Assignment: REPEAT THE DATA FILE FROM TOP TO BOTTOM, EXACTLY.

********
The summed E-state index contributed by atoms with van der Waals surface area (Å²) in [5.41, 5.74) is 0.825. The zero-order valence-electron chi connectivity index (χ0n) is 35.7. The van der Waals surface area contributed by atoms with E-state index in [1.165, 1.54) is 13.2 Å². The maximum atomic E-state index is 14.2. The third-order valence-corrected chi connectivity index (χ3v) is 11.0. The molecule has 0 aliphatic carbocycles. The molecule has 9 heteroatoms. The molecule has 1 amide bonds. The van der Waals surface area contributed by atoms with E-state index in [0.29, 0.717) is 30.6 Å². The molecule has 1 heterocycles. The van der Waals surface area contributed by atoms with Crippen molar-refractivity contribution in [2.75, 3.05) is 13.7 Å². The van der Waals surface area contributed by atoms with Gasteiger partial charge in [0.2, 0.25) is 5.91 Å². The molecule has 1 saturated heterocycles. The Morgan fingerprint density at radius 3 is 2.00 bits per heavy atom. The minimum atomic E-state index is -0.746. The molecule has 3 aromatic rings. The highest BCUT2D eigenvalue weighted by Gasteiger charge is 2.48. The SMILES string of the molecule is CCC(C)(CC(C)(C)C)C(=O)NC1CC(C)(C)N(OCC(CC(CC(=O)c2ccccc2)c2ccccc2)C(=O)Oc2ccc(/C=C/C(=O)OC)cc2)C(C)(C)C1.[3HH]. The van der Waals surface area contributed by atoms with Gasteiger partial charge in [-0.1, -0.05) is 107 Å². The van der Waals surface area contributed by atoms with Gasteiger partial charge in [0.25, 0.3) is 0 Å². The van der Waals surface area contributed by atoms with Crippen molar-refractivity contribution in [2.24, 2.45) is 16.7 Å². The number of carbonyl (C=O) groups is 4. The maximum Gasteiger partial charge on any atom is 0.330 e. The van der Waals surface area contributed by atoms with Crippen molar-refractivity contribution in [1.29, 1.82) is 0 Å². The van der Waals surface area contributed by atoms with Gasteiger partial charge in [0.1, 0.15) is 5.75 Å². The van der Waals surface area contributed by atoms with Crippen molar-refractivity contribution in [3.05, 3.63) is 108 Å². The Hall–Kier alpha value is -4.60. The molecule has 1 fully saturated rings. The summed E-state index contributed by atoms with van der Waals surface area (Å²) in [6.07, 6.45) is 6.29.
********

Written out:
The summed E-state index contributed by atoms with van der Waals surface area (Å²) in [5.41, 5.74) is 0.825. The zero-order valence-electron chi connectivity index (χ0n) is 35.7. The van der Waals surface area contributed by atoms with E-state index in [1.165, 1.54) is 13.2 Å². The maximum atomic E-state index is 14.2. The third-order valence-corrected chi connectivity index (χ3v) is 11.0. The molecule has 0 aliphatic carbocycles. The molecule has 9 heteroatoms. The molecule has 1 amide bonds. The van der Waals surface area contributed by atoms with E-state index in [0.29, 0.717) is 30.6 Å². The molecule has 1 heterocycles. The van der Waals surface area contributed by atoms with Crippen molar-refractivity contribution in [2.75, 3.05) is 13.7 Å². The van der Waals surface area contributed by atoms with Gasteiger partial charge in [0.2, 0.25) is 5.91 Å². The molecule has 1 saturated heterocycles. The Morgan fingerprint density at radius 3 is 2.00 bits per heavy atom. The minimum atomic E-state index is -0.746. The molecule has 3 aromatic rings. The highest BCUT2D eigenvalue weighted by Gasteiger charge is 2.48. The SMILES string of the molecule is CCC(C)(CC(C)(C)C)C(=O)NC1CC(C)(C)N(OCC(CC(CC(=O)c2ccccc2)c2ccccc2)C(=O)Oc2ccc(/C=C/C(=O)OC)cc2)C(C)(C)C1.[3HH]. The van der Waals surface area contributed by atoms with Gasteiger partial charge in [-0.1, -0.05) is 107 Å². The van der Waals surface area contributed by atoms with Gasteiger partial charge in [0.25, 0.3) is 0 Å². The van der Waals surface area contributed by atoms with Crippen molar-refractivity contribution in [2.24, 2.45) is 16.7 Å². The number of carbonyl (C=O) groups is 4. The maximum Gasteiger partial charge on any atom is 0.330 e. The van der Waals surface area contributed by atoms with Crippen molar-refractivity contribution in [1.29, 1.82) is 0 Å². The van der Waals surface area contributed by atoms with Gasteiger partial charge in [0.1, 0.15) is 5.75 Å². The van der Waals surface area contributed by atoms with Crippen molar-refractivity contribution in [3.05, 3.63) is 108 Å². The Hall–Kier alpha value is -4.60. The molecule has 1 fully saturated rings. The summed E-state index contributed by atoms with van der Waals surface area (Å²) in [6.07, 6.45) is 6.29.